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9-08-2015, 23:48

PROGRESS DESPITE POLITICS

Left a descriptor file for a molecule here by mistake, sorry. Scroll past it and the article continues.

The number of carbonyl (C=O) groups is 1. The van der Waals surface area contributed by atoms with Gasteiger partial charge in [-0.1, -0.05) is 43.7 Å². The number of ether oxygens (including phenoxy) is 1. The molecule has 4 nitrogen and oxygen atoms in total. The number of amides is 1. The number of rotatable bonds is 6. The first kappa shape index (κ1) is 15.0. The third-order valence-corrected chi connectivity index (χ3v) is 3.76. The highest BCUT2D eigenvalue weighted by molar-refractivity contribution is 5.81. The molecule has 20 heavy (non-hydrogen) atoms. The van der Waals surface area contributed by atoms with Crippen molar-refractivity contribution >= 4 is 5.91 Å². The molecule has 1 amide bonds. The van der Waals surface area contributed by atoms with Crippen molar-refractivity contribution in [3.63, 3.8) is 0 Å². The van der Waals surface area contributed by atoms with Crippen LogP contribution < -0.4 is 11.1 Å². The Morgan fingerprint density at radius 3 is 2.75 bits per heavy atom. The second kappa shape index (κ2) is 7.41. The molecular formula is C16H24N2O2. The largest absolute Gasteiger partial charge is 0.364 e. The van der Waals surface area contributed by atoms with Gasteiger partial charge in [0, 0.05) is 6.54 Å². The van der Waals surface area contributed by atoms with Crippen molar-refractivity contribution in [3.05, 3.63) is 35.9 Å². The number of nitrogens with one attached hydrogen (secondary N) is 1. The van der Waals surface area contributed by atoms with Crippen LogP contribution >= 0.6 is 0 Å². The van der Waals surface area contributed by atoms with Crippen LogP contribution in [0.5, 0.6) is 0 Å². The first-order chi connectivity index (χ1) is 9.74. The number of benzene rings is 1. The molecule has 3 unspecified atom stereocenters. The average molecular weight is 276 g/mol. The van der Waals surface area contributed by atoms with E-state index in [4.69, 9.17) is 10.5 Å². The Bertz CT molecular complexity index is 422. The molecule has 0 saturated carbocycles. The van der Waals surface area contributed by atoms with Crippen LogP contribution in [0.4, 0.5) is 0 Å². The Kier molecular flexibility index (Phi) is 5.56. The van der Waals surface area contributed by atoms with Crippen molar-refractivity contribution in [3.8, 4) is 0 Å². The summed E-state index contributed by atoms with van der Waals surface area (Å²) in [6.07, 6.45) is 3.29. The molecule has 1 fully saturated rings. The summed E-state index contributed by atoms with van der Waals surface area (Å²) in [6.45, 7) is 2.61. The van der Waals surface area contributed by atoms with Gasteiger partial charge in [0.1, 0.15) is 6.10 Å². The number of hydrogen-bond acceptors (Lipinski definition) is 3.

In Italy, the protest and turbulence of 1968 were not confined to student groups or to a rebellion of youth, but spawned in their aftermath an upsurge in the militancy of the industrial workers. The divisions and weaknesses of the trade union movement were overcome by local bargaining and by the development of factory organisations – the factory councils. The Marxist student-protest movement struck real roots among the workers, unlike in West Germany and France, where protesting students met with little sympathy from working people, whose taxes gave students time for their sit-ins and endless debates; in Britain, student protest and influence were negligible outside the universities, prompting tolerant amusement or perhaps criticism of the authorities for allowing such disruption. In Italy the protests and the breakdown of order were far more serious. The ‘hot autumn’ of 1969 saw the spread of many strikes, supporting demands for higher pay and better working conditions. The Italian people could no longer be easily led; there was a loss of respect for institutions and for the political leadership that extended through all parties and traditions. Labour legislation the following year, in 1970, gave the trade unionist more power. The Italian economy began to suffer from characteristic stress: inflation took off in the mid-1970s; the sudden increase in oil costs hit the Italian economy hard; workers’ wages outpaced productivity; the agricultural south lagged ever more behind the industrial north. The expansion of the Italian economy slowed. Although the average annual growth in GNP in the 1970s still exceeded 3 per cent, it gyrated wildly from year to year. The economic upheavals and the social ferment were reflected in the instability of governments from 1968 to 1976. The Christian Democrats hardly changed in electoral strength, but internal divisions and the continued political jockeying among coalition partners, who agreed on little beyond the need to keep the communists out, produced one crisis government after another. The trend was to form centre-left alignments, and the contemporary legislation reflected this, as did the distancing of politics from the demands of the Church, as Italy became increasingly secularised. In 1970 a civil divorce law finally passed through parliament. Effective implementation, however, required a referendum. The Church continued to oppose divorce vehemently, and so did the leadership of the Christian Democrats, but when the referendum was finally held in 1974 a majority of the Italian population backed divorce. Women’s rights too gradually made headway in Italy in the 1970s and the 1980s, as elsewhere in the Western world. And youth gained more influence, with the voting age reduced from twenty-one to eighteen in 1974. In another attempted reform of the Italian political landscape, decentralisation and regional autonomy were taken further. The first regional elections of 1970 brought only limited progress; they nevertheless made possible communist par communists into central government. The Communist Party provided comparatively efficient administration in the ‘red’ central regions of Emilia Romagna, Umbria and Tuscany, when contrasted with the corruption of the other parties. The communist response to welfare and environmental needs spurred the Christian Democrats and other parties to compete on these issues. But political bargaining and central power in Rome nevertheless predominate, inhibiting the development of genuine regional autonomy as intended by the Italian constitution. What the regional system has not achieved is a levelling out between the wealthiest and the poorest parts of Italy. In 1978 against a gross national product per head for Italy as a whole of 100, the poorest region – Calabria in the southern toe – achieved only just over half the average (53) and the wealthiest – the Val d’Aosta in the north-west corner three times as much (157), while industrial northern Italy has more than twice the GNP of the south. Italy remains divided. There is a darker side to recent Italian history. The grass-roots political militancy produced a fanatical extremist element, small in number but great in their impact because of the ruthless terrorist tactics they employed; the best known were the Red Brigades. Bombs were set off in railway trains in Milan, in Bologna and elsewhere, with considerable loss of life. Their purpose was to destroy the social and democratic political structure. The most spectacular Red Brigade terrorist action was the March 1978 kidnapping of Aldo Moro, the leader of the Christian Democratic Party, when he was on his way to parliament. The terrorists demanded the release from prison of thirteen of their companions. The government held firm, despite heart-rending messages from Moro. Eight weeks later Moro’s corpse was left in the trunk of a car in the centre of Rome. The general revulsion was so great that it strengthened rather than weakened Italian democracy. But terrorism continued, reaching a horrific climax in August 1980 when bombs were set off in Bologna railway station, which was crowded with tourists. Eighty-four people were killed. Italy also experienced common West European problems – it was no longer backward, a nation apart. For a long time Italians had had to emigrate to more prosperous countries to find work. Now Africans were coming to Italy, and, as in the rest of Western Europe, the stream of immigrants – often performing menial functions for poor pay which Italians no longer wished to take on – created multi-ethnic communities in the cities with their attendant problems of exploitation, discrimination, poverty, crime and tension. At the general election of 1976 the Communist Party, now led by Enrico Berlinguer, hoped to overtake the Christian Democrats, since Berlinguer’s open defiance of Moscow and his leading role in the rise of Eurocommunism had enhanced the party’s standing. It came close to succeeding. The communists demanded full acceptance within the political system, particularly inclusion in a government of national unity. They were supported by parties of the left. Italy’s NATO partners were thoroughly alarmed and warned the Christian Democratic leadership against such a step. To avert the danger that no government would be found, that Italy would be virtually ungovernable because the Christian Democrats could form no coalition with the non-communist left which would give them a majority, agreement was reached with the communists in 1976 that they would support a minority Christian Democrat government in return for consultation. This involvement of the communists in the government of the country, which was called the ‘historic compromise’, came to an end after the 1979 election, when the Christian Democrats formed a new coalition government with the non-communist left. Widespread corruption and influence-peddling continues to mar the workings of Italian democracy. Links between Christian Democrats and the Mafia in Sicily have proved highly embarrassing to the party. The scandal of the freemason lodge known as P2, which broke in 1981, was both alarming and sensational. The lodge formed a secret society of nearly 1,000 members drawn from political, administrative and military elites, including members of the government and extending to links with high finance and the criminal underworld. Later investigation uncovered another murky secret underground organisation called Operation Gladio. It was originally set up early in the Cold War as a secret military group to move into action to counter a communist takeover of Italy. Its functioning was known to successive Italian prime ministers, including Giulio Andreotti, and revelations by the judiciary in 1990 caused the ruling political elite considerable embarrassment. It seems to have become an extreme-right terrorist organisation which attempted to incite anti-left reactions. It was rumoured that Gladio was responsible for a number of bombings in the 1970s and 1980s, including the explosion at Bologna railway station. The theory was that Gladio intended thereby to undermine the left, whose terrorists were blamed for the outrages. If so, Gladio was as much out of control as the Red Brigades. What is clear is that Gladio belonged to the unacceptable side of Italian politics. Yet it was a healthy sign that there were other politicians, civil servants and men with responsibilities in the regions who were willing to bring corruption to light. The mass trials of Mafiosi in Palermo in the mid-1980s attested to their courage and determination. The fight against corruption had not been won, but at least it was being waged. With a period of political stability, reinforced by the financial reforms of Bettino Craxi, the first Socialist to become prime minister, which he achieved in 1983 with majority Christian Democrat backing, the Italian economy was nursed back to better health. Inflation fell to an acceptable 5 per cent and unemployment fell too. But the fundamental problems of Italy remained. The north–south gap was increasing; northern industry was geared to, and competitive within, Western Europe; the regions south of Rome, despite thirty years of development aid, remained backward and uncompetitive, with a few remarkable exceptions. The Abruzzo region, west of Rome, with a population of 1.2 million, was no longer tied to poor farming, but had developed modern industry and tourism. Was that a harbinger of things to come? There was little sign of this in Calabria, Sicily or Sardinia. Twenty million Italians lived in the south in the early 1990s; one in five was unemployed. Thirty-six million Italians lived in the northern half, where about one in fourteen was unemployed and standards of living were almost twice as high. As Western Europe integrated in the 1990s, the south could be left increasingly behind. If Italian government remained unstable – and the auguries were not good – the mismanagement of public resources, the growth of the huge public debt and the inefficiency of an army of bureaucrats would carry on unimpeded, and interest groups would continue to be paid off from state funds. It was a considerable burden, mainly carried by the efficient, large-scale private industry of the north. Without political reform, all these problems would intensify. Craxi managed to remain in office until August 1987, just short of an unprecedented four years. In the election held that month he slightly increased his percentage of the vote at the expense of the Christian Democrats, who nonetheless gained twice as many votes as the Socialists. The alliance of the Socialists and Christian Democrats under the premiership of Craxi had been one of pure electoral convenience rather than common aims or mutual trust. It was replaced by an uneasy five-party coalition headed by a Christian Democrat and including Craxi’s Socialists. March 1988 saw another administration formed by a Christian Democratic premier in increasingly uneasy partnership with Craxi. This administration succeeded in passing the long-overdue abolition of secret voting in the Chamber on most issues. When in March 1989, Craxi withdrew his party from the coalition, the Christian Democrat prime minister resigned. It took nine weeks to find a new premier. In July 1989, the veteran politician Giulio Andreotti became prime minister for the sixth time, leading the forty-ninth post-war administration, yet another five-party coalition, including Craxi’s Socialists. Thus the stability of government continued to rest on the cooperation of the Christian Democrats and Socialists, which allowed Craxi pretty much to name his conditions. A feature of Italian politics unique in Western Europe was the relatively small change in the shares of the vote on left and right. Majorities in parliament could at times be secured only by striking bargains with the communists, who were thus able to influence the national government without being part of it. In the regions a Socialist– communist alliance was not unusual, so the communists were not entirely excluded from the political coalitions that ran Italy. In the early 1990s the Christian Democrats had been in power as the largest partner in coalition governments without interruption since the liberation. Changes of policy had, nevertheless, occurred, changes which roughly mirrored the political swings in the rest of Western Europe. In Italy, however, they were the result not of governments changing hands between opposite parties, but of the parties themselves changing direction. Party policies were pragmatic. The Communist Party had altered course; the Socialist Party was hardly ‘socialist’; the Christian Democrats did not always follow policies to the right of centre – all this made changes of direction in government possible. The 1990s brought old problems once more grimly to the surface: the web of Mafia corruption and drug trafficking had spread to the north. The whole of Italy was shocked when in the spring and summer of 1992 two of Italy’s most prominent Mafia judges were murdered. Organised crime appeared to be beyond the control of the government. Corruption scandals further alienated the people from the self-serving politicians. The huge deficit caused by government spending had doubled the country’s debts during the 1980s. At the same time, Italy’s infrastructure – its railways, its roads, its telecommunications – was crumbling. Somehow Italian politics had managed to defy gravity in the past. A founding member of the European Community, Italy enthusiastically backed the monetary and political union envisaged by the Maastricht Treaty, but its parlous economic condition made the idea of convergence with the economies of France and Germany within a few years difficult to take seriously. The general election in 1992 weakened the four-party governing coalition, leaving it with so small a majority that it could not hope to push through any reforming measures. As a result, Giuliano Amato, the deputy leader of the Socialist Party, was asked by the president to form the fifty-first Italian government. Amato was faced with the problem of gaining parliamentary approval for necessary financial reforms, to cut welfare and pension payments. There was no other way to meet Italy’s burgeoning deficit. In September 1992 it suffered the indignity, in company with Britain, of having to devalue and leave the Exchange Rate Mechanism. In the early 1990s Italy seemed to have reached a turning point. Political scandal, Mafia criminality and an economic debacle threatened a continuous national crisis unless fundamental reforms were carried through, and not just talked about. The criminal investigations begun by members of the judiciary in Milan in 1992 involving Craxi snowballed in 1993 to reveal endemic political and financial corruption throughout the upper echelons of local and national government and in commerce. Even Andreotti, the veteran political survivor, seven times prime minister, was accused of being in the service of the Mafia. The collapse of the Cold War in any case altered the shape of Italian politics. Government coalitions formed around the Christian Democrats and Socialists to keep the communists out had lost their raison d’être. So many party leaders, ministers and deputies were touched by scandal and accusations of corruption moreover, that the political game simply could not continue as before. The electorate was disillusioned; business wished to end government waste; the people of the north baulked at subsidising the south; unemployment ran at over 10 per cent. The demand for political change thus became irresistible. Reforms were passed in time for the March 1994 national elections. Three-quarters of the seats were allocated to ‘first-past-the-post’ winners in constituencies and one quarter on the basis of the old proportional representation but with a new 5 per cent hurdle. The politicians of the established parties rushed to put on new clothes. The Communist Party, phoenix-like, re-emerged as the Democratic Party of the Left (PDS); a minority of the old orthodox party now called themselves Reconstructed Communists; the disgraced Christian Democrats turned to its pre-fascist past and fought the election as the Popular Party of Italy; but there were also entirely new forces such as the Northern League led by Umberto Bossi, a regional party wishing to break up the centralised state and demanding the right to keep the wealth generated by industry in the region; it had already made a striking debut in the elections of 1992. The real phenomenon of 1994, however, was the emergence of an anti-socialist, free-market, right-wing party, the brainchild of a charismatic business tycoon Silvio Berlusconi, owner of three national TV channels and the Milan football club whose battle cry, forza, inspired the name of his party, Forza Italia. Formed only a few weeks before the March 1994 elections to stop the expected bandwagon of the left, Berlusconi scored an unprecedented victory. The elections were fought in alliance groupings of the left as the ‘Progressives’, the right as the ‘Freedom Alliance’, and the centre, ‘Pact for Italy’. Italian political traditions are deeply ingrained and electoral reform will not change them overnight. Bribery and patronage are endemic; non-payment of taxes is a sport for the selfemployed. What appeared to be a breakthrough when Berlusconi with his new Forza Italia Party won the elections of 1994 proved illusory. Predictably, Bossi’s Northern League broke up the coalition, later becoming more extreme in demanding ‘independence’ for the north. Basic problems – the hole in public finance, disparities of regional wealth, taxation and welfare reform – remain. The technocrat caretaker administration had no time during its brief period of office between January 1996 and the elections of April 1996 to achieve much. The elections, however, did mark a change when Romano Prodi, who headed a centre-left Olive Tree coalition, defeated Berlusconi’s Freedom Alliance. For the first time the new government included ‘reformed’ communists; but it also had to rely on the votes of the unreconstructed ones. The fundamental change in politics has not just been the demise of the corrupt old Christian Democrat Party but the entry of the communists, who continue to enjoy strong electoral support in government. Although they do not have a twoparty system, alternative and opposing coalitions can now provide the electorate with a real choice: a gain for democracy. In Italy the need to qualify for monetary union also topped the political agenda. Its reputation for unsound finance has been strenuously repudiated and reforms have been driven through with determination. Stringent campaigns were fought against those prominent politicians and industrialists who were involved in bribery and corruption scandals. With the formation of the centre-left Olive Tree coalition government in May 1996 the administration of Prime Minister Romano Prodi also brought some political stability to the country after a turbulent decade that saw the emergence of Silvio Berlusconi’s new right-wing Forza Italia movement and Umberto Bossi’s separatist Northern League. Prodi wanted to tackle the roots of Italy’s deficit spending, the over-generous welfare payments, especially pensions, and the bloated civil service and bureaucracy, in order to qualify for the European Monetary Union. But this centre-left coalition, which included the reformed communists, also needed the support of the Marxist rump communists, who had formed the Communist Refoundation Party. The 1997 budget created tensions but the Marxists were reluctant to risk another general election in which they might lose support. With the benefit of some creative accounting, Italy was judged to have met the Maastricht criteria and so was able to join the Monetary Union in 1999. The Olive Tree coalition ousted Prodi in 1998 and in quick succession had three new leaders as prime minister – in October 1998 Massimo D’Aleima, followed by Giuliano Amato, who was removed in time for the former mayor of Rome, Francesco Rutelli, to contest the May 2001 general election. With all those changes it looked like the old politics of musical chairs. As for Berlusconi, the electorate did not appear too much concerned with charges of corruption in running his media business empire or in the conflict of interests that would arise when a prime minister controls the main news channels, three national TV stations, a large publishing house, the AC Milan football team, a major newspaper and financial services. A self-made billionaire, he promised success in the handling of government. There was a reaction against Italy’s old political elite in favour of a maverick business tycoon who promised to cure Italy’s ills, though it was far from clear how he could make good providing better services while spending less – the classic conservative appeal. The electorate gave Berlusconi’s own party solid support in the Freedom Alliance he formed. His coalition partners in the centre-right administration were the same as in his ill-starred short government of 1994 – the populist rhetorically extremist leaders of the Northern League Umberto Bossi and Gianfranco Fini’s Social Movement with echoes of the old Fascist Party. But Bossi’s poor showing in the election no longer gave him the leverage to bring down the government as in 1994, and Fini was doing his best to shed the lingering fascist image. The big reforms Berlusconi promised remain to be enacted. Nothing much changed. The Italian budget remained out of skelter, the looming pension crisis has not been tackled, economic growth in difficult global conditions was low. In the European Union, Italy became more assertive, but Berlusconi did not risk taking conflict too far. At home too he has avoided confrontations with vested interests. His careful middle way was well illustrated by his handling of Italy’s position in the Iraq war. Italian public opinion as elsewhere in continental Europe was strongly opposed to the war. Berlusconi masked his own pro-American feelings declaring no Italian combat forces would be sent while quietly permitting the US to use Italian bases. On the home front, Berlusconi was dogged by allegations of business corruption going back to the 1980s. As a serving prime minister he had been forced to defend himself before magistrates in Milan on the very eve of taking over the revolving presidency of the European Union in July 2003. National pride would not allow that. A new bill was passed freeing Berlusconi from prosecution while prime minister but the constitutional court in the following year struck down the bill. Unprecedented for a serving prime minister, Berlusconi at the close of 2004 once again became the defendant in a criminal corruption trial, accused of bribing judges twenty years earlier, before he had entered politics. He was acquitted; a political crisis was averted. Before he leaves office, Italians will have tired of the legal dramas and will judge him on the success of his administration.